Kashmir is back on the cinema map
This week has been hectic. From northern India to the south, news related to film industries has dominated discussions on TV news channels as well as social media. This is because there is positive news and there is also news that does not make sense.
The best news of the week is the return of cinema screens in Srinagar. The IMAX channel has revived the cinema business in Kashmir after a 30-year hiatus following the onset of militancy and terrorism in the late 1980s. The Kashmir Valley had up to nine cinema halls. It was the era of the single screen.
Jammu and Kashmir was part of the territory of East Punjab as it was known in the film trade (West Punjab having gone to Pakistan). The valley has been rightly described as heaven on earth where many films have been shot. In fact, it was a favorite location for filming romantic songs as well as the place where romances began. Furthermore, the contribution of Jammu and Kashmir to the talent pool of the film industry was commendable.
Three decades ago, when there was peace, like the rest of the country, Kashmiris also enjoyed the experience of watching movies. My work at the time consisted of transcribing the film collections which arrived by telegram and, later by fax, for a specialized journal for which I worked. There was nothing wrong, the Kashmiri liked or rejected a film like any other circuit. But things have changed. There were no Kashmir collection figures to compile.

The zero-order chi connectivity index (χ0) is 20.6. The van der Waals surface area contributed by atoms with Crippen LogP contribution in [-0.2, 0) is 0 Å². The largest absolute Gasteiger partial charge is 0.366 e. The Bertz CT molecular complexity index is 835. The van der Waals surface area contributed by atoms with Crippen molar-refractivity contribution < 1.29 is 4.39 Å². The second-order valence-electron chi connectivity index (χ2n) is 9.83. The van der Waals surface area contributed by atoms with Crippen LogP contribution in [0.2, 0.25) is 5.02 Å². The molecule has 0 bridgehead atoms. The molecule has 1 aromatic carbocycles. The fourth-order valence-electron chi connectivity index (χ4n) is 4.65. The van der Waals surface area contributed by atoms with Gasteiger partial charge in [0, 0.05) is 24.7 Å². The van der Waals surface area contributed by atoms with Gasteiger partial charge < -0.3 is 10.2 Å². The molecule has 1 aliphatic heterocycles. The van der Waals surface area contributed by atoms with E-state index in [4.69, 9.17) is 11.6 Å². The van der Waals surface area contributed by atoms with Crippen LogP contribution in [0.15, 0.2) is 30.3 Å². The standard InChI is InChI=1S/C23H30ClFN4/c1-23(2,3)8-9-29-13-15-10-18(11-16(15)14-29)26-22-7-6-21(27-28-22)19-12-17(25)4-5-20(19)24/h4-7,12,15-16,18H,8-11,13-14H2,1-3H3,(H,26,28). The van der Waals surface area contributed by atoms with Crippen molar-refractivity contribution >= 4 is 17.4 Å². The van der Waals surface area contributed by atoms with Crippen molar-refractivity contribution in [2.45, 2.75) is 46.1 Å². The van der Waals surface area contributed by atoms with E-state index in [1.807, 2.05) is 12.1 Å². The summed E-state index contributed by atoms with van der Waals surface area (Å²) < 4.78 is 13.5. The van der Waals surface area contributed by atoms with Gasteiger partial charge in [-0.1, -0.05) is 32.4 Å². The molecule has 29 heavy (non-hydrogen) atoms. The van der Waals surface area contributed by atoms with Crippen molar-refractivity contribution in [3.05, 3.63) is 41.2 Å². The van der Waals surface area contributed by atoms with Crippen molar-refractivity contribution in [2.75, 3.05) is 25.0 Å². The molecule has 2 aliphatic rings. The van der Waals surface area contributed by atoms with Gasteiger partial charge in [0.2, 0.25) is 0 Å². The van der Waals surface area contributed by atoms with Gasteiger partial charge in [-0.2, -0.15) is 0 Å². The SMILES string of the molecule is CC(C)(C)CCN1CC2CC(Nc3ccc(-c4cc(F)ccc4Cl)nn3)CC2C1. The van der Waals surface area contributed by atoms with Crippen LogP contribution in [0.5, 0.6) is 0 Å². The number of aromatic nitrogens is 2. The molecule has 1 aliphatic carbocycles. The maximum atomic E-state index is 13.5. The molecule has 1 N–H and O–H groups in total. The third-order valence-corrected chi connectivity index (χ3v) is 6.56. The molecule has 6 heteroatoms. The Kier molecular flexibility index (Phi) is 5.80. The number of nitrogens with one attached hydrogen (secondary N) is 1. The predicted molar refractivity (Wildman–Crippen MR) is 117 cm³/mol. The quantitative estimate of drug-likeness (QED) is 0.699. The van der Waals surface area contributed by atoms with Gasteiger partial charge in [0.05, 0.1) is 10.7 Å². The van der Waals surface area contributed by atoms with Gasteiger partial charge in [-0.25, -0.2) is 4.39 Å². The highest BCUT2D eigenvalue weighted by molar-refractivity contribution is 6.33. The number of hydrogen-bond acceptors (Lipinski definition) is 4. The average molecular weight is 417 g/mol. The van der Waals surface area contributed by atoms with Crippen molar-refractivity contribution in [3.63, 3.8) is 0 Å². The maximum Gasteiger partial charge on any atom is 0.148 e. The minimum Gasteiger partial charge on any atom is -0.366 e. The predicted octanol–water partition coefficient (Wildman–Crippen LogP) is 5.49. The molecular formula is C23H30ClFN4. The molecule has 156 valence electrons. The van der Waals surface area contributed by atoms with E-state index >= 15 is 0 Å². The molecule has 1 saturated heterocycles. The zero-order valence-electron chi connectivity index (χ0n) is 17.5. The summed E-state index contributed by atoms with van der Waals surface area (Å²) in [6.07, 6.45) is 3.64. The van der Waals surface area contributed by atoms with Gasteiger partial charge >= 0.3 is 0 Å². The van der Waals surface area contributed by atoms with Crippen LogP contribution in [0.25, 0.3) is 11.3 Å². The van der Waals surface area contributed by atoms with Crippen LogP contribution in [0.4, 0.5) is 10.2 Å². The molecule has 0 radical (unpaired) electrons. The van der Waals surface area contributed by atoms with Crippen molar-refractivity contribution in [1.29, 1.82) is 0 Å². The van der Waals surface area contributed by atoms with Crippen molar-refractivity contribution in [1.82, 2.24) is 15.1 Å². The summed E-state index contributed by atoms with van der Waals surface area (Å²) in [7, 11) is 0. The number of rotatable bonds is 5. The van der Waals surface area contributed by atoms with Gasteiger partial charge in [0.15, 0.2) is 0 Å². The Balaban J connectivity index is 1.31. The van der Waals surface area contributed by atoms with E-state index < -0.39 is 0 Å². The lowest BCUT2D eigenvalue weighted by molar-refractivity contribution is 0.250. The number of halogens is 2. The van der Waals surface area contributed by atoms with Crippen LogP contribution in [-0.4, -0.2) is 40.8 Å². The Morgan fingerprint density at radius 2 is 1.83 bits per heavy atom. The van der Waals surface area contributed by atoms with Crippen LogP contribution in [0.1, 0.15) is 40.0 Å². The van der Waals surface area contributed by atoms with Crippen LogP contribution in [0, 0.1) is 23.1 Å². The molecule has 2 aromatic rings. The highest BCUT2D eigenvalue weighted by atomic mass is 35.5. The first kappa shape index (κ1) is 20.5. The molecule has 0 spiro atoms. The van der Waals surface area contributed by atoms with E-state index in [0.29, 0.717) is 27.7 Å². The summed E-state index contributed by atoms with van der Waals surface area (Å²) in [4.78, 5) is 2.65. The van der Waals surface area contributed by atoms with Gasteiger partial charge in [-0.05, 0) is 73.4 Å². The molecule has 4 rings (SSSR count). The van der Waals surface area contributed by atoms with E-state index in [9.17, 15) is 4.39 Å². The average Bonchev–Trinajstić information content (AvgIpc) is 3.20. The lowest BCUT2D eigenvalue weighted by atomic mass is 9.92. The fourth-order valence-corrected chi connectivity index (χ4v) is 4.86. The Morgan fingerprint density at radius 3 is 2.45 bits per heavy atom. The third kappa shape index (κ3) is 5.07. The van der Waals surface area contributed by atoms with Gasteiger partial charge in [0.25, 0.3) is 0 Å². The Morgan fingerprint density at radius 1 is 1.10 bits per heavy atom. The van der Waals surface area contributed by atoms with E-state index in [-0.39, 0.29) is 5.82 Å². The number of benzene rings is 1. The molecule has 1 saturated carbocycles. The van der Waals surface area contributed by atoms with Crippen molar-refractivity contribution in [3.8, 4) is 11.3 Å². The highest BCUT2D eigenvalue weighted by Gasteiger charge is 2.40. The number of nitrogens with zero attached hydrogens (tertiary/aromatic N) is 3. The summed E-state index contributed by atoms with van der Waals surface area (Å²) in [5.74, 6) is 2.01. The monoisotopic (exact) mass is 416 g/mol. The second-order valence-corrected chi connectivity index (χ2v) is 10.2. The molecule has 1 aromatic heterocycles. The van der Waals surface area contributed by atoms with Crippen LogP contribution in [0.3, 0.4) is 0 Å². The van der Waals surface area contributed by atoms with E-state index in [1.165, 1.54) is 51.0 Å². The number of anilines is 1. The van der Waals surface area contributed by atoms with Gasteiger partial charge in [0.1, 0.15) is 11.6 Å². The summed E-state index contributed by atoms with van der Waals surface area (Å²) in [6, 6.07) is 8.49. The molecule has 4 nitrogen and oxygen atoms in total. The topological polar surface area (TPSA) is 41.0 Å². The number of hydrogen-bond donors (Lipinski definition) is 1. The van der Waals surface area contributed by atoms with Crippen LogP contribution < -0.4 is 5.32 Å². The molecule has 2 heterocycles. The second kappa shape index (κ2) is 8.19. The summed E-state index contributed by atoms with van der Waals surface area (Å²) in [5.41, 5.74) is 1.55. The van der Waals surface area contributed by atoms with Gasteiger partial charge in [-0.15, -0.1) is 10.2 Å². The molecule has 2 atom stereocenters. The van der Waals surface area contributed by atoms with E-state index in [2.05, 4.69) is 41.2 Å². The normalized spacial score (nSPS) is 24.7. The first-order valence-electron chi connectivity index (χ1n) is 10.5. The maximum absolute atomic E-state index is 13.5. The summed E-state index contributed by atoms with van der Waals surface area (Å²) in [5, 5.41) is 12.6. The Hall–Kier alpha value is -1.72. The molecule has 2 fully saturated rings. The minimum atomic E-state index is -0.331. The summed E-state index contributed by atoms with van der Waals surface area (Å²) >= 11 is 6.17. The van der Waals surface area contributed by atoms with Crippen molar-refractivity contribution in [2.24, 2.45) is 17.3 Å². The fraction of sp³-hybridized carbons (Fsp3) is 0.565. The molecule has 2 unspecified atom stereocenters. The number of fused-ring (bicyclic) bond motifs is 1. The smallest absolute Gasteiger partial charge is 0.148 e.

When the insurrection started, the idea seemed to create panic and cinemas being public places were targeted. A bomb explosion in one of the cinemas ended the trade in the exhibit. Efforts to revive cinemas in the 1990s were unsuccessful.
Built by Vijay Dhar, the cinema will add to the IMAX channel and bring back the cinematic experience for the people of Srinagar and neighboring areas when it opens to the public on September 30 with Mani Ratnam’s ‘Vikram Vedha’ and ‘Ponniyin’ Selvan’ (PS)-1.
‘Chhello Show’: a clap of thunder
It was time for the nomination of an Indian entry in the Best International Film category at the Oscars. Usually India’s choice to send a film for the Oscar race is treated as a joke. Some or the other lobby is at work not only when it comes to Oscars or other international honors, but also for the so-called local popular film awards.
What is a popular price? A film that seduced the public and was a success at the box office. Two films were successful this year, one of them being “The Kashmir Files”. The film does not even find a mention in any category of nominations.
The films under discussion everywhere for India’s choice were two, ‘RRR’ and ‘The Kashmir Files’. Realistically, there were no other contenders when it came to mainstream and social media. There was no other film the Internet user could think of.
Still, there were 13 films vying for the honor – six in Hindi: ‘The Kashmir Files’, ‘Rocketry’, ‘Badhaai Ho’, ‘Jhund’, ‘Anek’ and ‘Brahmastra’; two in Telugu: “RRR” and “Sita Ramam”; and one in Tamil, Bengali, Malayalam, Dimasa (a dialect spoken in Assam) and Gujarati: “Iravin Nizhai”, “Aparajito”, “Ariyippu”, “Semkhor” and “Chhello Show”, respectively.